Association for Behavior Analysis International

The Association for Behavior Analysis International® (ABAI) is a nonprofit membership organization with the mission to contribute to the well-being of society by developing, enhancing, and supporting the growth and vitality of the science of behavior analysis through research, education, and practice.


31st Annual Convention; Chicago, IL; 2005

Event Details

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Paper Session #229
Int'l Paper Session - Case Studies in Developmental Disabilities
Sunday, May 29, 2005
3:00 PM–4:20 PM
Stevens 2 (Lower Level)
Area: DDA
Chair: Jane L. Petty (University of Birmingham, UK)
The Structure and Sequence of Precursor Behaviours to Bursts of Self-Injurious Behaviour in Children with a Severe Intellectual Disability
Domain: Applied Research
JANE L. PETTY (University of Birmingham, UK), Christopher Oliver (University of Birmingham, UK), Debbie Allen (University of Birmingham, UK)
Abstract: Background and AimsPrevious research has shown that it can be possible to identify possible functions of challenging behaviours by analysing precursor behaviours (Smith & Churchill, 2002). This study aims to analyse the presence and frequency of precursor behaviours around bursts of self-injurious behaviour deemed to be of clinically significant severity. Identification of such precursor behaviours would increase the likelihood of identifying maintaining variables for infrequent or dangerous behaviours, leading to more effective intervention.Method8 children with severe intellectual disability and self-injurious behaviour were recruited from schools in Birmingham, UK. Bursts of self-injurious behaviour were observed in both video-taped naturalistic classroom observations and in brief analogue functional analyses. Child and environmental variables were coded in real time to allow subsequent systematic and sequential analysis of potential precursor behaviours.Results and DiscussionOur results provide a description of the structure, nature and sequence of precursor behaviours preceding bursts of self-injurious behaviour in relation to various environmental determinants such as low attention and high task demand. Comparisons of the precursor behaviours identified across these two methodologies show both similarities and differences. Possible reasons for these differences, and the utility of identifying precursor behaviours for the assessment of infrequent or particularly severe behaviours are discussed further.
Transformation from Sorting-to-Matching to Typical Matching-to-Sample: Teaching Computer-Based Matching Through a Systematic Fading Procedure
Domain: Applied Research
HIROFUMI SHIMIZU (Hawthorne Country Day School), Sudha Ramaswamy (Hawthorne Country Day School), Kelly A. Hobbins (Hawthorne Country Day School), Christopher S. McDonough (Hawthorne Country Day School)
Abstract: In this study, we examined a systematic fading procedure to transfer control from the sorting-to-matching procedure to the typical matching-to-sample procedure. Two children with developmental disabilities participated in this study. In the sorting-to-matching procedure, participants were required to move a sample stimulus onto a correct comparison stimulus. In the typical matching-to-sample procedure, they were required to point to the comparison stimulus conditionally upon the sample stimulus. They performed appropriate identity matching-to-sample with the sorting-to-matching procedure. However, they showed difficulty in performing identity matching-to-sample with the typical matching-to-sample procedure. The results demonstrated that they performed appropriate identity matching-to-sample with the typical matching-to-sample procedure after the exposure to the systematic fading procedure.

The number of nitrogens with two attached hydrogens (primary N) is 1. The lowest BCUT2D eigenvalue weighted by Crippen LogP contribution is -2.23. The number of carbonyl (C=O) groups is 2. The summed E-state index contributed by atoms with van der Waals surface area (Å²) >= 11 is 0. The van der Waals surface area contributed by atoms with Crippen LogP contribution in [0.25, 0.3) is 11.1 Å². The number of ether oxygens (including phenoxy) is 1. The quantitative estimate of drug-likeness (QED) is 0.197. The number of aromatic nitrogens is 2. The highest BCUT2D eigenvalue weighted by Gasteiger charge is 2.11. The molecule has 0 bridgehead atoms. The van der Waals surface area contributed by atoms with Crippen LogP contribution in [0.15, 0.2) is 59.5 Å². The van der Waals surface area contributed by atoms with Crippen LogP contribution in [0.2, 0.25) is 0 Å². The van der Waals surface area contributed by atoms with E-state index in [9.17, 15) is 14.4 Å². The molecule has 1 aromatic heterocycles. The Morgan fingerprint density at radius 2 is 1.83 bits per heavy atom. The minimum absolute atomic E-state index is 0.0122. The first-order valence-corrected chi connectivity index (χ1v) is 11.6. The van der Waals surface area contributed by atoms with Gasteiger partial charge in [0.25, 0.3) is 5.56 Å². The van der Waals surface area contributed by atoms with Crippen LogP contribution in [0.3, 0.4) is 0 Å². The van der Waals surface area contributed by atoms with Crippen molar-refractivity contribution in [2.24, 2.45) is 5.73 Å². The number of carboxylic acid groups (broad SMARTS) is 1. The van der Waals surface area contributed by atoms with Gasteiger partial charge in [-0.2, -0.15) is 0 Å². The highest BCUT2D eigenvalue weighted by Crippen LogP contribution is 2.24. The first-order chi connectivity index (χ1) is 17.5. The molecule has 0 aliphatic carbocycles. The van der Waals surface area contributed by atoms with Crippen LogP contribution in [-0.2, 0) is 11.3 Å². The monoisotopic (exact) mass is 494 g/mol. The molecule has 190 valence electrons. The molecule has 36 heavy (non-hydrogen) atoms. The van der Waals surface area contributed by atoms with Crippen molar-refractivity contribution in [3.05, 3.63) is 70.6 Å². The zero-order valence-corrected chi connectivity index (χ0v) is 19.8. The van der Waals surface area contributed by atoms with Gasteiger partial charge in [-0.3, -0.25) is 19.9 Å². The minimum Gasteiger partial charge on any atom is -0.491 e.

Obsessive Compulsive Behaviors in People with Mental Retardation
Domain: Service Delivery
DIXIE D. EASTRIDGE (The Habilitation Corporation), Zhankun Cheng (The Habilitation Corporation)
Abstract: Obsessive-compulsive behaviors are examined in two case studies of two individuals with severe mental retardation and other mental illness diagnoses. The first study looks at a 47-year-old female diagnosed with classic autism with impulse control disorder and moderate mental retardation. The second study looks at a 54-year-old male diagnosed with bipolar disorder (not otherwise specified) and severe mental retardation. Techniques such as desensitization, response prevention, positive punishment, and re-direction are implemented in an attempt to decrease the two clients’ obsessive compulsive behaviors which include: tearing down papers and pictures from the wall, constantly rearranging things at home, picking up trash by bare hand from the floor at home and ground in the street. The effects of treating the two clients’ obsessive-compulsive behaviors are discussed. Implications for future treatment options are provided.



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